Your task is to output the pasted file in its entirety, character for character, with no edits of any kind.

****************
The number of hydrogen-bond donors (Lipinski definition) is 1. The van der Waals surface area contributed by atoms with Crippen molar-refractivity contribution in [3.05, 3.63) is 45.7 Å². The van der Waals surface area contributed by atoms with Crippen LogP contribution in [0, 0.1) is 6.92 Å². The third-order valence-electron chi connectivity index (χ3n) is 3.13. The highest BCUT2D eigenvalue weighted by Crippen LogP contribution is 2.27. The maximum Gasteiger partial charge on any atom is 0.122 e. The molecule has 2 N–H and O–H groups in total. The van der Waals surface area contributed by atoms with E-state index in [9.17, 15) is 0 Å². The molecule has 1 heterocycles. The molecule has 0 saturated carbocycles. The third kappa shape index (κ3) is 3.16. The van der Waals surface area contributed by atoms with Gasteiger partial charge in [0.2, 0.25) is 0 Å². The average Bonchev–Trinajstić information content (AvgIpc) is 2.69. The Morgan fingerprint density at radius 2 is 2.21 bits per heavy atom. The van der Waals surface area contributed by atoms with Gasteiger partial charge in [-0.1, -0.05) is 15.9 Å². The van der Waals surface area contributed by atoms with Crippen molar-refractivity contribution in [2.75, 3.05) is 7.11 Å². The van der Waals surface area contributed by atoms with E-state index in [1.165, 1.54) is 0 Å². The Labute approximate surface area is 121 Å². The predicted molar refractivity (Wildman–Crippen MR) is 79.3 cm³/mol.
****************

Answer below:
The number of hydrogen-bond donors (Lipinski definition) is 1. The van der Waals surface area contributed by atoms with Crippen molar-refractivity contribution in [3.05, 3.63) is 45.7 Å². The van der Waals surface area contributed by atoms with Crippen LogP contribution in [0, 0.1) is 6.92 Å². The third-order valence-electron chi connectivity index (χ3n) is 3.13. The highest BCUT2D eigenvalue weighted by Crippen LogP contribution is 2.27. The maximum Gasteiger partial charge on any atom is 0.122 e. The molecule has 2 N–H and O–H groups in total. The van der Waals surface area contributed by atoms with E-state index in [9.17, 15) is 0 Å². The molecule has 1 heterocycles. The molecule has 0 saturated carbocycles. The third kappa shape index (κ3) is 3.16. The van der Waals surface area contributed by atoms with Gasteiger partial charge in [0.2, 0.25) is 0 Å². The average Bonchev–Trinajstić information content (AvgIpc) is 2.69. The Morgan fingerprint density at radius 2 is 2.21 bits per heavy atom. The van der Waals surface area contributed by atoms with Gasteiger partial charge in [-0.1, -0.05) is 15.9 Å². The van der Waals surface area contributed by atoms with Crippen molar-refractivity contribution in [2.75, 3.05) is 7.11 Å². The van der Waals surface area contributed by atoms with E-state index in [1.165, 1.54) is 0 Å². The Labute approximate surface area is 121 Å². The predicted molar refractivity (Wildman–Crippen MR) is 79.3 cm³/mol.